Such, for Florello's sake, J t will now appear : 290
See, the steel* d files of seasoned veterans,
Train'd to the world, in burnish'd falsehood bright ;
Deep in the fatal stratagems of peace j



VIRTUE'S APOLOGY. 217

All soft sensation, in the throng, rubb'd off;

All their keen purpose, in politeness, sheath'd ; 295

His friends eternal -during interest ;

His foes implacable when worth their while ;

At war with ev'ry welfare, but their own ;

As wise as Lucifer ; and half as good ;

And by whom none, but Lucifer, can gain-^- 300

Naked, through these (so common fate ordains),

Naked of heart, his cruel course he runs,

Stung out of all most amiable in life,

Prompt truth, and open thought, and smiles unfeign'd ;

Affection, as his species, wide diffiis'd ; 305

Noble presumptions to mankind's renown ;

Ingenuous trust, and confidence of love.

These claims to joy (if mortals joy might claim)
Will cost him many a sigh ; till time, and pains,
From the slow mistress of this school, Experience, 310
And her assistant, pausing, pale, Distrust,
Purchase a dear-bought clue, to lead his youth
Through serpentine obliquities of life,
And the dark labyrinth of human hearts.
And happy ! if the clue shall come so cheap ; 315
For, while we learn to fence with public guilt,
Full oft we feel its foul contagion too,
If less than heav'nly Virtue is our guard.
Thus, a strange kind of curst necessity
Brings down the sterling temper of his soul, 320

By base alloy, to bear the current stamp,
Below call'd wisdom ; sinks him into safety ;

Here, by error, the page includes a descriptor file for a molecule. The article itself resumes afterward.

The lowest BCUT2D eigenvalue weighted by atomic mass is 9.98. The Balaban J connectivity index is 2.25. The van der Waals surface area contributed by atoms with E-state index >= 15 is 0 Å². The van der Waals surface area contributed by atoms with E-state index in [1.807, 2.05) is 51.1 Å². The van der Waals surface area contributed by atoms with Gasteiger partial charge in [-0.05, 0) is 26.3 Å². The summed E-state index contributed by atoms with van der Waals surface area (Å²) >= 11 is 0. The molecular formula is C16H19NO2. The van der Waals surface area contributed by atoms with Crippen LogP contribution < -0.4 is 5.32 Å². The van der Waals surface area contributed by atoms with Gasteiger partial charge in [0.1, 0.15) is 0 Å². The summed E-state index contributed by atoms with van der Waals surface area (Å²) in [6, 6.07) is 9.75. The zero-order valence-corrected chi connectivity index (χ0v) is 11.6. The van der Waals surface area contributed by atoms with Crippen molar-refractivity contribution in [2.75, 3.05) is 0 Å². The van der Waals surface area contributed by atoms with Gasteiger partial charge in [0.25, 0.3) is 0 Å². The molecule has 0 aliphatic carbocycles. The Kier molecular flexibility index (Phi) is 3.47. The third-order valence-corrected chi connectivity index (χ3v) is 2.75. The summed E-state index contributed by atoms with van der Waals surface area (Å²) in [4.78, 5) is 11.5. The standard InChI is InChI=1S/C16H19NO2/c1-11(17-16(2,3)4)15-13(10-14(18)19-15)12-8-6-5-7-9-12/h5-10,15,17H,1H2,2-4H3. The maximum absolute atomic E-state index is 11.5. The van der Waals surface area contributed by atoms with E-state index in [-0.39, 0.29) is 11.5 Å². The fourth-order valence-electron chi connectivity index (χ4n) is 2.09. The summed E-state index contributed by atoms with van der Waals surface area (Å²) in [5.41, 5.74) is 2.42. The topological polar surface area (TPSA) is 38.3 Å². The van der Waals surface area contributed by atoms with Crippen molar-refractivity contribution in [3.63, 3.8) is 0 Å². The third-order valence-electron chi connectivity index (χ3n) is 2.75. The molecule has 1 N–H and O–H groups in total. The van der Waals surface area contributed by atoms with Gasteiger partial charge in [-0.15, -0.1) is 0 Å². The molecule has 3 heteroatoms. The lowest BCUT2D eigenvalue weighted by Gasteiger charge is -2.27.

And brands him into credit with the world j
Where specious titles dignify disgrace j
And Nature's injuries are arts of life 5 325

F F



2l8 THE COMPLAINT.

Where brighter reason prompts to bolder crimes j
And heav'nly talents make infernal hearts ;
That unsurmountable extreme of guilt !

Poor Machiavel ! who laboured hard his plan,
Forgot, that Genius need not go to school j 330

Forgot, that Man, without a tutor wise,
His plan had practised, long before *t was writ.
The world 's all title-page, there *s no contents ;
The world 's all face ; the man who shews his heart,
Is hooted for his nudities, and scorn'd. 335

A man I knew, who liv'd upon a smile ;
And well it fed him ; he look'd plump and fair ;
While rankest venom foam'd through every vein.
LORENZO ! what I tell thee, take not ill :
Living, he fawn'd on ev'ry fool alive ; 340

And, dying, curst the friend on whom he liv'd.
To such proficients thou art half a saint.
In foreign realms (for thou hast travell'd far)
How curious to contemplate two state-rooks,
Studious their nests to feather in a trice, 345

With all the necromantics of their art,
Playing the game of faces on each other,
Making court sweet-meats of their latent gall,
In foolish hope, to steal each other's trust ;
Both cheating, both exulting, both deceived ; 350
And, sometimes, both (let Earth rejoice) undone !
Their parts we doubt not ; but be that their shame ;
Shall men of talents, fit to rule mankind,
Stoop to mean wiles, that would disgrace a fool !
And lose the thanks of those few friends they serve ?